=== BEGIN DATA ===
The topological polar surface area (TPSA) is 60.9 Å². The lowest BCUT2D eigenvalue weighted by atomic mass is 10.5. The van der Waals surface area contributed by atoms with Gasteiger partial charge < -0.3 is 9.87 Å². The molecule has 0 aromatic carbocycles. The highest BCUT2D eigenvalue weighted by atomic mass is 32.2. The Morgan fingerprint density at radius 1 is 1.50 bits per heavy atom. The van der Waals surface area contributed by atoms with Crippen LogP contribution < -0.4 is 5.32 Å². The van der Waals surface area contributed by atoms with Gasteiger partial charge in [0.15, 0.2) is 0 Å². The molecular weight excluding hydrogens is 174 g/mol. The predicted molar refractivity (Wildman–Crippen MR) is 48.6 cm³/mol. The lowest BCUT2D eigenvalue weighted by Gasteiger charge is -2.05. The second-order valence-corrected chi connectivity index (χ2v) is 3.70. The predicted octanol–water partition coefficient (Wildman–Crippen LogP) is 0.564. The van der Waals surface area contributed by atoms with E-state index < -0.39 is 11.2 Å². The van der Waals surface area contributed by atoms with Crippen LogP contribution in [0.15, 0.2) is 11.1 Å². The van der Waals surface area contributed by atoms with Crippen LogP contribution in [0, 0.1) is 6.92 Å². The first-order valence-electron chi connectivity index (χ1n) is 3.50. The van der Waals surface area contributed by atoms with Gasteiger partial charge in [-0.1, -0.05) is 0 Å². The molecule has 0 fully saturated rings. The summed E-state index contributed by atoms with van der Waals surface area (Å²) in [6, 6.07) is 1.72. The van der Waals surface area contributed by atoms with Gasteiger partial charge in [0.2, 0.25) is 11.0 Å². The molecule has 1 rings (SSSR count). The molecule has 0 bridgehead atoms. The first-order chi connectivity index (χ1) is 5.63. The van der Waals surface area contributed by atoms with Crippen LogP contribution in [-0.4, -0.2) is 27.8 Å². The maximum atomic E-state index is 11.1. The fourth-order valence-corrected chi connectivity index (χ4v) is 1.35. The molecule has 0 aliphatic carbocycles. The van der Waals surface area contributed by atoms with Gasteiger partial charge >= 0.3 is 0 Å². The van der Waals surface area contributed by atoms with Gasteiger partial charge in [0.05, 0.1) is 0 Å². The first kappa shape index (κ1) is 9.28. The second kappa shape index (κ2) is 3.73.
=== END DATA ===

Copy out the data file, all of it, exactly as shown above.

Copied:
The topological polar surface area (TPSA) is 60.9 Å². The lowest BCUT2D eigenvalue weighted by atomic mass is 10.5. The van der Waals surface area contributed by atoms with Gasteiger partial charge < -0.3 is 9.87 Å². The molecule has 0 aromatic carbocycles. The highest BCUT2D eigenvalue weighted by atomic mass is 32.2. The Morgan fingerprint density at radius 1 is 1.50 bits per heavy atom. The van der Waals surface area contributed by atoms with Crippen LogP contribution < -0.4 is 5.32 Å². The van der Waals surface area contributed by atoms with Gasteiger partial charge in [0.15, 0.2) is 0 Å². The molecular weight excluding hydrogens is 174 g/mol. The predicted molar refractivity (Wildman–Crippen MR) is 48.6 cm³/mol. The lowest BCUT2D eigenvalue weighted by Gasteiger charge is -2.05. The second-order valence-corrected chi connectivity index (χ2v) is 3.70. The predicted octanol–water partition coefficient (Wildman–Crippen LogP) is 0.564. The van der Waals surface area contributed by atoms with E-state index < -0.39 is 11.2 Å². The van der Waals surface area contributed by atoms with Crippen LogP contribution in [0.15, 0.2) is 11.1 Å². The van der Waals surface area contributed by atoms with Crippen LogP contribution in [0, 0.1) is 6.92 Å². The first-order valence-electron chi connectivity index (χ1n) is 3.50. The van der Waals surface area contributed by atoms with Gasteiger partial charge in [-0.1, -0.05) is 0 Å². The molecule has 0 fully saturated rings. The summed E-state index contributed by atoms with van der Waals surface area (Å²) in [6, 6.07) is 1.72. The van der Waals surface area contributed by atoms with Gasteiger partial charge in [0.2, 0.25) is 11.0 Å². The molecule has 1 rings (SSSR count). The molecule has 0 bridgehead atoms. The first-order chi connectivity index (χ1) is 5.63. The van der Waals surface area contributed by atoms with Crippen LogP contribution in [-0.4, -0.2) is 27.8 Å². The maximum atomic E-state index is 11.1. The fourth-order valence-corrected chi connectivity index (χ4v) is 1.35. The molecule has 0 aliphatic carbocycles. The van der Waals surface area contributed by atoms with Gasteiger partial charge >= 0.3 is 0 Å². The van der Waals surface area contributed by atoms with Gasteiger partial charge in [0.05, 0.1) is 0 Å². The first kappa shape index (κ1) is 9.28. The second kappa shape index (κ2) is 3.73.